October 31, 2014

Understanding Rich Snippets For Local Search

There was an important announcement on the Google LatLong blog last week that small business owners should be aware of it and act on. In it, Google announced that they would be supporting rich snippets for local search to help business owners tag content as being associated with their businesses.

From Google:

Today, we’re announcing that your use of Rich Snippets can help people find the Web pages you’ve created that may reference a specific place or location. By using structured HTML formats like hCard to mark up the business or organization described on your page, you make it easier for search engines like Google to properly classify your site, recognize and understand that its content is about a particular place, and make it discoverable to users on Place pages.

If you’re not familiar with Rich Snippets, Google has set up an information page to help you learn how to use them for local search. In short, Rich Snippets use structured markup to label the content on your Web site to tell the search engines that it represents a certain type of data.

For example, if you have a review on your Web site that includes the name, address and phone number of your restaurant, along with the rating, date and description of the review, you’re only making this available to customers. To search engines, it looks like nothing but a string of text. By marking it up and telling Google this is a review, they know to pull it when that information may be helpful to a user. To further help Google pull the appropriate information, you should use this form to tell them about your content.

Why is Google suddenly so proactive about encouraging users to use Rich Snippets? Because they want to be able to aggregate the information on a local business’s Google Place Page. They want to pull in reviews and other information related to your business. And they’re looking to do it in a way that doesn’t rely on any sort of partnership deals with third-party providers like Yelp.

Regardless of Google’s motives, I’d encourage small business owners to mark up their content whenever they can. The more information you can give Google about the information on your site, the more Google can use that information to help users find you. Whether it’s pulling in reviews, related blog posts, or news articles about your business or events you’re involved in, the more positive “stuff” you can populate on your Google Place Page, the better.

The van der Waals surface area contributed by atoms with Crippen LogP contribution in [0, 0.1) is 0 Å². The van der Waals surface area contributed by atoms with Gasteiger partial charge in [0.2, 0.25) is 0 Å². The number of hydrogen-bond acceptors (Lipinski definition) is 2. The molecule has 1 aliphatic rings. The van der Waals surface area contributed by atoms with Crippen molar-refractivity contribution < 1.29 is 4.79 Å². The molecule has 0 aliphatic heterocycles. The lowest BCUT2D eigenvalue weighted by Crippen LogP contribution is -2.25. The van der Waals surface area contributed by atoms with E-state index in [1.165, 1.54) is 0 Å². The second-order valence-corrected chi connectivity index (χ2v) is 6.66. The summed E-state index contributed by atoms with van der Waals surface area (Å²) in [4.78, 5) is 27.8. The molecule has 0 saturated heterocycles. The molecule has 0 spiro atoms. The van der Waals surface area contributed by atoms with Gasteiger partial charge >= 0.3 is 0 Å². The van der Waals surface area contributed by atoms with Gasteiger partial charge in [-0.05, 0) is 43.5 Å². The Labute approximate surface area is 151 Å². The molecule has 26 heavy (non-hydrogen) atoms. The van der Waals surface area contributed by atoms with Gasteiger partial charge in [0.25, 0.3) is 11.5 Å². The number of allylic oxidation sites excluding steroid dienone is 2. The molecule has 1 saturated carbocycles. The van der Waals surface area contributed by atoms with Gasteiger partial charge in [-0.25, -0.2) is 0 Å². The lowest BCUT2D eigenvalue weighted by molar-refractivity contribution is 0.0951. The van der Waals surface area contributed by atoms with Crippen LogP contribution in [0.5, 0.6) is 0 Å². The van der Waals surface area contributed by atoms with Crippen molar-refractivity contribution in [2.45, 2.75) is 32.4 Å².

To learn more about Rich Snippets, I’d recommend reading Google’s Rich Snippets help documentation and checking out their Rich Snippets testing tool. Both serve as great resources for small business owners.

8 Comments ▼

Lisa Barone


Lisa Barone Lisa Barone is Vice President of Strategy at Overit, an Albany Web design and development firm where she serves on the senior staff overseeing the company’s marketing consulting, social media, and content divisions.

8 Reactions

  1. What looks that google wants more ways to charge for results, more and more to own internet content. They want to suggest what we type and now “suggest” the results….

  2. I may be missing something, but I seriously doubt Google will give relevance and credibility to Websites that generate and host their own review page for their own services and products. Just a thought.

  3. “The more information you can give Google about the information on your site, the more Google can use that information to help users find you.”

    I agree with Lisa. In spite of what may be motivating Google, it seems that there will be benefits for users as a result. Time will tell.

  4. No doubt, Google wants to profit from this, but with every other tool they provide there is substantive value to the small business owner. I’m happy to see them profit because they provide immense value to me and my small biz. Yeah, they sometimes push my boundaries, but hey, so does Facebook, Yelp, Twitter… That’s life. The info they glean from my use of their apps (which I do try to limit) is a fair trade in my view. I have Google Email, Documents, Apps, Analytics, Website Optimizer, Google Voice and the list goes on. Free.

    They are a rising tide and I want my boat on it.

  5. Andre makes a good point, but I’ll still be testing the effectiveness of this.

  6. Is this some sort of marketing ploy that Google intends to monetize in the future? Perhaps, Facebook has been putting their sales on the low as marketers realize the value for money that it offers when it comes to targeted advertising. I’ll give rich snippets a try and see for myself how effective it is. Thanks.

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